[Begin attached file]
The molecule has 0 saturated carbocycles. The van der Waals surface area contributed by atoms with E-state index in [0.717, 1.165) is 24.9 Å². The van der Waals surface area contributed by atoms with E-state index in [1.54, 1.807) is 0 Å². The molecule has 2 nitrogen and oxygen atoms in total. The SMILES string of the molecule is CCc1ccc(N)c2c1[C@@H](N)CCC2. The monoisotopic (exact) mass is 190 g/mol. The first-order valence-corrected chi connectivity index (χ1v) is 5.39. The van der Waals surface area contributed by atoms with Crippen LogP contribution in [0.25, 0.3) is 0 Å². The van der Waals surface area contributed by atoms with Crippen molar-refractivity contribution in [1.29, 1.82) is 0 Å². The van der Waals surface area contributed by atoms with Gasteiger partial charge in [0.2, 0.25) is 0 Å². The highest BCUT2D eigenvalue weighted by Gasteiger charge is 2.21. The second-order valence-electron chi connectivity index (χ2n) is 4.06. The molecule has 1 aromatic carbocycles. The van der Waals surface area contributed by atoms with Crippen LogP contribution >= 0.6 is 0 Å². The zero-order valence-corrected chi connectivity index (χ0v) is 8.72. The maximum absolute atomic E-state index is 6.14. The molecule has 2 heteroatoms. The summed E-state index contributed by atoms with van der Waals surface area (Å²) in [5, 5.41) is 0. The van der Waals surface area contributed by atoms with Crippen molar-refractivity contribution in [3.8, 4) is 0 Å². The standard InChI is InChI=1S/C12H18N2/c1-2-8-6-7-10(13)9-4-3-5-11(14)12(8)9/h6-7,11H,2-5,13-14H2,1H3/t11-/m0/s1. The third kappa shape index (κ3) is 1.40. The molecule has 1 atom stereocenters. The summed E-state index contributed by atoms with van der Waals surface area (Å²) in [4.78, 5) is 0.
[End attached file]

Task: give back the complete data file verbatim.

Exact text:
The molecule has 0 saturated carbocycles. The van der Waals surface area contributed by atoms with E-state index in [0.717, 1.165) is 24.9 Å². The van der Waals surface area contributed by atoms with E-state index in [1.54, 1.807) is 0 Å². The molecule has 2 nitrogen and oxygen atoms in total. The SMILES string of the molecule is CCc1ccc(N)c2c1[C@@H](N)CCC2. The monoisotopic (exact) mass is 190 g/mol. The first-order valence-corrected chi connectivity index (χ1v) is 5.39. The van der Waals surface area contributed by atoms with Crippen LogP contribution in [0.25, 0.3) is 0 Å². The van der Waals surface area contributed by atoms with Crippen molar-refractivity contribution in [1.29, 1.82) is 0 Å². The van der Waals surface area contributed by atoms with Gasteiger partial charge in [0.2, 0.25) is 0 Å². The highest BCUT2D eigenvalue weighted by Gasteiger charge is 2.21. The second-order valence-electron chi connectivity index (χ2n) is 4.06. The molecule has 1 aromatic carbocycles. The van der Waals surface area contributed by atoms with Crippen LogP contribution >= 0.6 is 0 Å². The zero-order valence-corrected chi connectivity index (χ0v) is 8.72. The maximum absolute atomic E-state index is 6.14. The molecule has 2 heteroatoms. The summed E-state index contributed by atoms with van der Waals surface area (Å²) in [5, 5.41) is 0. The van der Waals surface area contributed by atoms with Crippen molar-refractivity contribution in [3.8, 4) is 0 Å². The standard InChI is InChI=1S/C12H18N2/c1-2-8-6-7-10(13)9-4-3-5-11(14)12(8)9/h6-7,11H,2-5,13-14H2,1H3/t11-/m0/s1. The third kappa shape index (κ3) is 1.40. The molecule has 1 atom stereocenters. The summed E-state index contributed by atoms with van der Waals surface area (Å²) in [4.78, 5) is 0.